A few concluding remarks about the Day of Jesus Christ. First, make sure you do not confuse the Day of Jesus Christ with the Day of the LORD, a term first introduced by the prophet Joel in Joel 1.15 that refers predominately to events related to the covenant people of Israel. The Day of Jesus Christ refers only to Church Age believers in Jesus Christ.

That said, shift your thinking to the Apostle Paul as he was writing Philippians from Roman imprisonment and the Philippian congregation as this Philippian letter was read to them. From Paul’s difficult situation, God reached out to bless His children in their own difficulty in Philippi with words of grace and promise from their beloved Paul. In a pressure cooker environment, perhaps some feared they would fail under the assault of persecution or the various other difficulties of life. How their hearts must have been encouraged by Paul’s confidence about their perseverance, that God would finish the good work in them that He had begun, and that the Day of Jesus Christ was something every believer should look forward to.

You face difficulties and challenges, my Christian friend, just like believers of all ages. Thankfully, we have grace and peace available to us from our God and from the Lord Jesus Christ. If you think your situation is bad, remember what it was like before you came to Christ, before your sins were forgiven, before you had peace with God and the peace of God. You know as well as I do how miserable they are who do not know the Savior. We remember. However, now we can pray to our Father and know that He hears us. We can ask of Him and He will answer. Further, we know the joy that does not depend upon circumstances, but is based on the indwelling Spirit of God who produces joy during the most difficult trials. Finally, we can be confident as Paul was confident, knowing that our God began a good work in you that He is determined to finish, and that we who know Christ will each experience the triumph that only Christians can anticipate come the Day of Jesus Christ. Though he had great and life threatening issues to address in his own life, Paul received grace from God to not only address his own issues, but also to minister grace to other believers and to reach lost people who were within reach. The same is true of you and me, Christian.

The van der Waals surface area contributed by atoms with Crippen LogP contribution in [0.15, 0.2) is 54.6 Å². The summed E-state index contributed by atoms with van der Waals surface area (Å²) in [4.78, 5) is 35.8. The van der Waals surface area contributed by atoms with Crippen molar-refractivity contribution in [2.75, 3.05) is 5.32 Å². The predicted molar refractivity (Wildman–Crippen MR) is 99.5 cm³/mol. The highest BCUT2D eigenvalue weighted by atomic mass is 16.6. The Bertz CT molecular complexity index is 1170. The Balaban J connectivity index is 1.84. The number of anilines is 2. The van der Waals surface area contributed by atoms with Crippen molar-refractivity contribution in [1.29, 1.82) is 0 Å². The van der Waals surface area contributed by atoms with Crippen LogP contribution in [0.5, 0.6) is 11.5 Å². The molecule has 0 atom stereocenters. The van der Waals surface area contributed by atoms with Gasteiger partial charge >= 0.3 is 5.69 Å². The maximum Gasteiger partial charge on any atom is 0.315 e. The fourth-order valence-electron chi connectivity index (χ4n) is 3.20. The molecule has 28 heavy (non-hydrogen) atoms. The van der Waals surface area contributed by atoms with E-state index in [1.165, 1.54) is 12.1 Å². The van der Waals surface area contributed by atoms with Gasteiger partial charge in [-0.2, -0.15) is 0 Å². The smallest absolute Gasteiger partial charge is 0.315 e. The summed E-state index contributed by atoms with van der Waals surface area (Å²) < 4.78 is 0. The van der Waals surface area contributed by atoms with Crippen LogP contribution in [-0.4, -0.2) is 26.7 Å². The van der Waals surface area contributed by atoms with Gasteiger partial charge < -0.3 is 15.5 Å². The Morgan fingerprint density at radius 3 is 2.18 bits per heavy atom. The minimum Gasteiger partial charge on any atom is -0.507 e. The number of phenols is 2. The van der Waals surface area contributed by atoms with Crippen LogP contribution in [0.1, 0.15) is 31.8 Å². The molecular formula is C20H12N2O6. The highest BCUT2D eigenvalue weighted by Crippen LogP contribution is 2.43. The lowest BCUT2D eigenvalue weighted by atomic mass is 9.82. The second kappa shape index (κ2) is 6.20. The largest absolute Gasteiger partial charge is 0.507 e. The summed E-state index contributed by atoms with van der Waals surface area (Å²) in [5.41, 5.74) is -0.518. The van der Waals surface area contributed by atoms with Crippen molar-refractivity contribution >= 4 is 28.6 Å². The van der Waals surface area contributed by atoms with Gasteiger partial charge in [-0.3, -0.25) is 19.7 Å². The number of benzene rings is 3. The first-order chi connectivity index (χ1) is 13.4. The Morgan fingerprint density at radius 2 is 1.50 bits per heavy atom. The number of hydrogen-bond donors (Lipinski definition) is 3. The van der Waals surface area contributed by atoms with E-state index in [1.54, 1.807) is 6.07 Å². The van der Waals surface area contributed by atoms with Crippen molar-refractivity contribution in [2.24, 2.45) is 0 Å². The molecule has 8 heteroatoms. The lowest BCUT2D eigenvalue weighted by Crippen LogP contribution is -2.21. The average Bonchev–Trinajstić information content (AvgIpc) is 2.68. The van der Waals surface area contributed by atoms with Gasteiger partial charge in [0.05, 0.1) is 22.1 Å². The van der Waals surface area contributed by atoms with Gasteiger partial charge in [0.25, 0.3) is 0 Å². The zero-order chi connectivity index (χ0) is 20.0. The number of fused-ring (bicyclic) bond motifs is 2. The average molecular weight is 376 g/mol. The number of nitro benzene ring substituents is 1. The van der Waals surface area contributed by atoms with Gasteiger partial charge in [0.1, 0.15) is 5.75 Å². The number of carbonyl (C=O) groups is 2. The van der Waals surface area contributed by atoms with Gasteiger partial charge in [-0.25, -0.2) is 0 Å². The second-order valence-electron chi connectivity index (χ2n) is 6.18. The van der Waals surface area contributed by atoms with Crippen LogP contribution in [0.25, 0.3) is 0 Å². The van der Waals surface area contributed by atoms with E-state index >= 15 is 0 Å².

Grace and peace. That is what we have who know Christ. Grace to deal with our own issues while at the same time being a blessing to others, and peace with God that enables the peace of God to reign in our hearts. To be sure, we have as many problems as anyone else does, except for the big problem. The big problem is the sin problem, the spiritual death problem, the eternal life problem, the where will you spend eternity problem. That issue is settled for the Christian. It now remains for us to get ready for where we already know we are going, and to help others along the way, by God’s sufficient grace.

[1] 2 Corinthians 12.1-7

[2] 2 Thessalonians 2.2; 1 Corinthians 1.8; 5.5; 2 Corinthians 1.14

Would you like to contact Dr. Waldrip about this sermon? Please contact him by clicking on the link below. Please do not change the subject within your email message. Thank you.

[email protected]